Level 4 Evaluation for eLearning: Results
The previous article in this series was about Level 3 of the Kirkpatrick Four-Levels Model, tracking the desired changes in behavior. In this final article, it’s time to see how the previous three levels of evaluation feed into Level 4, which is about business results.
It’s important to realize that progressing through the levels of the Kirkpatrick model do represent a progression in difficulty and complexity of getting the metrics right. That probably came through loud and clear in the previous article (Level 3 Evaluation for eLearning: Behavior) and is even more so when you get to level 4.
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Keep in mind however, what’s at stake here. If you get Level 4 evaluation right, then you can proudly say that your eLearning efforts make a real bottom-line difference to the organization. That’s pretty much the Holy Grail of eLearning, so it’s worth the time and effort to figure out your Level 4 evaluation.
There’s a significant step that warrants mention here that is the key to success in Level 4 evaluation, and that is aligning eLearning goals with business goals. That alignment process itself takes a number of steps, but if you take the time on the front-end to align eLearning and organizational goals, a Level 4 evaluation will be substantially easier to complete.
In a sense, then, when you first start to deal with eLearning content, you have to start at the end, which is here with Level 4. You have to know ahead of time what success looks like. You have to know what business impacts you want to achieve in order to evaluate the role that the eLearning plays in making it happen.
This means you can then work backwards to design the metrics that will be tracked in terms of behavior changes in Level 3 that will naturally feed into the Level 4 evaluation of results. You can then also continue to work backwards through Level 2 and Level 1 to come up with your learning assessments and what you think will be needed in terms of audience reaction to pull off the most effective eLearning course or module possible.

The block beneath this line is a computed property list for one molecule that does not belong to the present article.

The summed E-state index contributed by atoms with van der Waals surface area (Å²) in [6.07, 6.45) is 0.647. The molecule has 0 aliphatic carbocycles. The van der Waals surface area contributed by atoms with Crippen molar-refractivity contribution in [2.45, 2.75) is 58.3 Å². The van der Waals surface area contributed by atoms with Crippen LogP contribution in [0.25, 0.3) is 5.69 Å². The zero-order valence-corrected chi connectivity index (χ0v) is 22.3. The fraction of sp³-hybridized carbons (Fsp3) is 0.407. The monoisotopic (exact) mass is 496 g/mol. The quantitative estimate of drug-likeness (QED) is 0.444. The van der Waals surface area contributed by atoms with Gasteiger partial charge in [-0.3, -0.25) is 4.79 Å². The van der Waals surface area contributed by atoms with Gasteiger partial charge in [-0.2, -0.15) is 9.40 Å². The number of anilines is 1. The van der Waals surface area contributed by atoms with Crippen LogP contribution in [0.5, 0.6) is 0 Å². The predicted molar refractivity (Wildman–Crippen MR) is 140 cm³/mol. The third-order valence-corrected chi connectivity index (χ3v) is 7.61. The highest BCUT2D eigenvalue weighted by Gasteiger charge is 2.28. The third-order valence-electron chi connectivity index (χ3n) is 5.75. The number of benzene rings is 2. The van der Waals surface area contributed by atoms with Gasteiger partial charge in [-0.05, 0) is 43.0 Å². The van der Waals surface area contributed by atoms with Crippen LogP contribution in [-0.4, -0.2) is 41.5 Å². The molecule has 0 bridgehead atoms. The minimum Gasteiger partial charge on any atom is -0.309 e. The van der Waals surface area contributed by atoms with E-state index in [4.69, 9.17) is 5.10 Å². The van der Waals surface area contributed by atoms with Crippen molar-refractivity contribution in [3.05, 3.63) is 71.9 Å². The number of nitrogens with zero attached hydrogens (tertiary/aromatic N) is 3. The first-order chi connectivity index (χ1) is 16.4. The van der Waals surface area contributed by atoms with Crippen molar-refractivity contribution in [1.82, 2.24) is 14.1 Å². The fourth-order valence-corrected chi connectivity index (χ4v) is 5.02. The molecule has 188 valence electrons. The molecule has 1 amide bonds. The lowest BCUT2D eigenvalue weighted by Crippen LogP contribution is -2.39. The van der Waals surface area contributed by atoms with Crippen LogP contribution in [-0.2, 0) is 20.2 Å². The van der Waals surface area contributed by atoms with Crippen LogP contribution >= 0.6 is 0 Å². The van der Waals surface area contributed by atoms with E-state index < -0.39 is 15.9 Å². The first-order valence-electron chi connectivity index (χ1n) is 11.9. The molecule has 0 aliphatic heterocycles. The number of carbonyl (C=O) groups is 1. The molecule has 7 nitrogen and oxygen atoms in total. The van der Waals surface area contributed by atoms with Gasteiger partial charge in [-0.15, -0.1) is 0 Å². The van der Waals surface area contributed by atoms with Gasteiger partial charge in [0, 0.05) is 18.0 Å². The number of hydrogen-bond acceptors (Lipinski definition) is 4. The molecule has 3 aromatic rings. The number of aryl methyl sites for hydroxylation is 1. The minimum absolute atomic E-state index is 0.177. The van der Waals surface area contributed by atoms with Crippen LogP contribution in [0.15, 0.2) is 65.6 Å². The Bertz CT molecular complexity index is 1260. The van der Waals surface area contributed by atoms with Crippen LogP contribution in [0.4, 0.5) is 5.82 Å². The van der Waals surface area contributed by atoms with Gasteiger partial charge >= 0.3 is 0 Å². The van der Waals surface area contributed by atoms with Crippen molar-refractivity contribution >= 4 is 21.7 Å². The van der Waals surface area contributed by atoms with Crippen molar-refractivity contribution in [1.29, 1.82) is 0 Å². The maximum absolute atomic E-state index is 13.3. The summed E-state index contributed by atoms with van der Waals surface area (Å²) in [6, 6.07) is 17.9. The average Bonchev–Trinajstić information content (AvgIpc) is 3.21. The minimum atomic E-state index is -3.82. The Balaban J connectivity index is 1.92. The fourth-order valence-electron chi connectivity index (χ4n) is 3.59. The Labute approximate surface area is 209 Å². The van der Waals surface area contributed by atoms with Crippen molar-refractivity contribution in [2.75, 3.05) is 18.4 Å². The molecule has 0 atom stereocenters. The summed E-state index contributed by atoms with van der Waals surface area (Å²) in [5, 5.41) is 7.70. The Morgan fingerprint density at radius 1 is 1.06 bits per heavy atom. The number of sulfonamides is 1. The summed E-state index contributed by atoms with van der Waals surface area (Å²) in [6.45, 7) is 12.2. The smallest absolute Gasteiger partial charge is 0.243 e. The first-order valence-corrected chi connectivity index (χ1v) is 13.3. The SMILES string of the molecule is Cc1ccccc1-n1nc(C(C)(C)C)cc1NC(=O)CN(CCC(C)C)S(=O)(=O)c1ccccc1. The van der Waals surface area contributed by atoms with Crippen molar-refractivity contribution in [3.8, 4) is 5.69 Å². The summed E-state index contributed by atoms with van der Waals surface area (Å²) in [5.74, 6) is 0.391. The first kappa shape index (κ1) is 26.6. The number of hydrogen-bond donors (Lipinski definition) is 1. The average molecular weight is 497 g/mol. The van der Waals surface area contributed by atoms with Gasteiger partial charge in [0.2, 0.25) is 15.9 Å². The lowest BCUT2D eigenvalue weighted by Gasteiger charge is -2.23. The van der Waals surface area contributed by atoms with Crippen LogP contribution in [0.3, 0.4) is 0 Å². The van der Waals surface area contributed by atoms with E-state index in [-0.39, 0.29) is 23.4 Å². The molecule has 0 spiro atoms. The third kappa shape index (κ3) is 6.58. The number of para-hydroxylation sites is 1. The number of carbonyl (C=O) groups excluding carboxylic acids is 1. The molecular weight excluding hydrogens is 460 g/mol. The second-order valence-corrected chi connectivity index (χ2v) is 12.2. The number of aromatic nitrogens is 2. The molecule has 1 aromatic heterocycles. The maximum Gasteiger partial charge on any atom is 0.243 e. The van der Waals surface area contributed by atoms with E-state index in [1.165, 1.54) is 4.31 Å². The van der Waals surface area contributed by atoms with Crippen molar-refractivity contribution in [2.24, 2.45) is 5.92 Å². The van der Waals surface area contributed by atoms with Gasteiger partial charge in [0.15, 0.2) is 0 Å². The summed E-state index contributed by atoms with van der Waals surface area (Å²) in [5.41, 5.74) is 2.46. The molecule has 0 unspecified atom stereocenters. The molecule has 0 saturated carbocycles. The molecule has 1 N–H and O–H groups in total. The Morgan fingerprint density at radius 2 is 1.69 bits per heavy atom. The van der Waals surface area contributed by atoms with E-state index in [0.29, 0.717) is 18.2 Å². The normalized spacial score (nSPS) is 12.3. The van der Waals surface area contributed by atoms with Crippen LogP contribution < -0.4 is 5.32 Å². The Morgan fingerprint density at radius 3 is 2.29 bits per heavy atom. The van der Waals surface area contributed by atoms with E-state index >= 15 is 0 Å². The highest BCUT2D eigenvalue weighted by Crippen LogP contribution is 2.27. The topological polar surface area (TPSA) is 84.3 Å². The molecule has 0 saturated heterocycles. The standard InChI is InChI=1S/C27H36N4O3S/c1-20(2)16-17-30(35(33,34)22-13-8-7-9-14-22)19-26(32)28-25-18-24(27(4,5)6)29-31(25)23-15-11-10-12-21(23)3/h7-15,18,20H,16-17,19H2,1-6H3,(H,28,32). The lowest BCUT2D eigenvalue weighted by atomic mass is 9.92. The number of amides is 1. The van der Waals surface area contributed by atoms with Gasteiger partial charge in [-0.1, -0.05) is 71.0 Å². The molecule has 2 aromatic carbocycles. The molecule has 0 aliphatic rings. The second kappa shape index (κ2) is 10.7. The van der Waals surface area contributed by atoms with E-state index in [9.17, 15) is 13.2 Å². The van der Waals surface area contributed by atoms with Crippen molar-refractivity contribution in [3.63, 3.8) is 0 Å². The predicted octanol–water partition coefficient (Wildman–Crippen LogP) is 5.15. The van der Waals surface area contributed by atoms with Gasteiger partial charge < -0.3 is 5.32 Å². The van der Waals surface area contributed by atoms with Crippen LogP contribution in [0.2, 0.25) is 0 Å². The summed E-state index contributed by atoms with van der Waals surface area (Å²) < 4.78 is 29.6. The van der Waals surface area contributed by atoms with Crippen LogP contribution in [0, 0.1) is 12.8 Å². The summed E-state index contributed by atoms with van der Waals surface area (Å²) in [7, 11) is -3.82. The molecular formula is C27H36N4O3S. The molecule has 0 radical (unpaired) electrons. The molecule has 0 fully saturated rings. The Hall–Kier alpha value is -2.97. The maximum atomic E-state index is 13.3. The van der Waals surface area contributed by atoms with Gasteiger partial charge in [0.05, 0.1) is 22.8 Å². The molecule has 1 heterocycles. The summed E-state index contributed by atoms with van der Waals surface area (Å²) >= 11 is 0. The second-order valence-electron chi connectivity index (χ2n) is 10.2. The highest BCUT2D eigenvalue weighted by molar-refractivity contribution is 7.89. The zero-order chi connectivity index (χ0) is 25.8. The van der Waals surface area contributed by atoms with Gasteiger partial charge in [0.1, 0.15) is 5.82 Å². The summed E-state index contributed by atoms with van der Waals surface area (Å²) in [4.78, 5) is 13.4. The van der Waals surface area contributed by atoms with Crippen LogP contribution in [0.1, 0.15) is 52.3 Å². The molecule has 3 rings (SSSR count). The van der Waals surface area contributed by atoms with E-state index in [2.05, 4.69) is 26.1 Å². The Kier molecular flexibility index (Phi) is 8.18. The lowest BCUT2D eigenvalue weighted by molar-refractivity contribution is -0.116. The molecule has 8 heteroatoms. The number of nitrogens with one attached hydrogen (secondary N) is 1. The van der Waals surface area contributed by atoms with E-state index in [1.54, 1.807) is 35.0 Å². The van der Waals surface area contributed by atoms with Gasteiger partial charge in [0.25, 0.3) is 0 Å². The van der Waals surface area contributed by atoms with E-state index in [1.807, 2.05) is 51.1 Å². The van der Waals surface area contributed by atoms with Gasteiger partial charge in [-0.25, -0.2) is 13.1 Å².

Below are the steps you need to take to make sure you eLearning goals are aligned with business goals. You can read a fuller description of this alignment process here.
- Step 1: Clearly Define Performance Goals. The starting point is the business problem and related goal that needs to be addressed. This is where the SMART framework needs to employ in order to make sure that those goals are Specific, Measurable, Achievable, Relevant, and Timely.
- Step 2: Identify the Tasks that Achieve the Goal. What the exact tasks are that will get you to the goal. Once again, take the SMART approach to outlining these tasks.
- Step 3: Determine Learning Needs. What’s standing in the way of your people reaching the desired level of performance? Take the time to figure out what’s needed.
- Step 4: Prioritize the Learning Needs. There may be any number of reasons for a performance gap, so you need to prioritize them from high to low in order to know where to place your greatest efforts and eLearning resources.
- Step 5: Develop Learning Content and Delivery Method. Here is where you begin shaping how to fill performance gaps with instructional eLearning content. Have some data to back up why you’re going with the plan you’re proposing to achieve upper-level buy-in.
- Step 6: Implementation and Results Tracking. This sixth and final step is where you roll out the eLearning course or module, allow a sufficient amount of time to pass, and then engage in your Level 4 evaluation.
I hope you have found the six articles about leveraging Kirkpatrick’s Four-Levels Model for eLearning evaluation helpful in how you can go about designing eLearning that succeeds in all four levels. Please feel free to use the comments area below to share your own experiences in eLearning evaluation.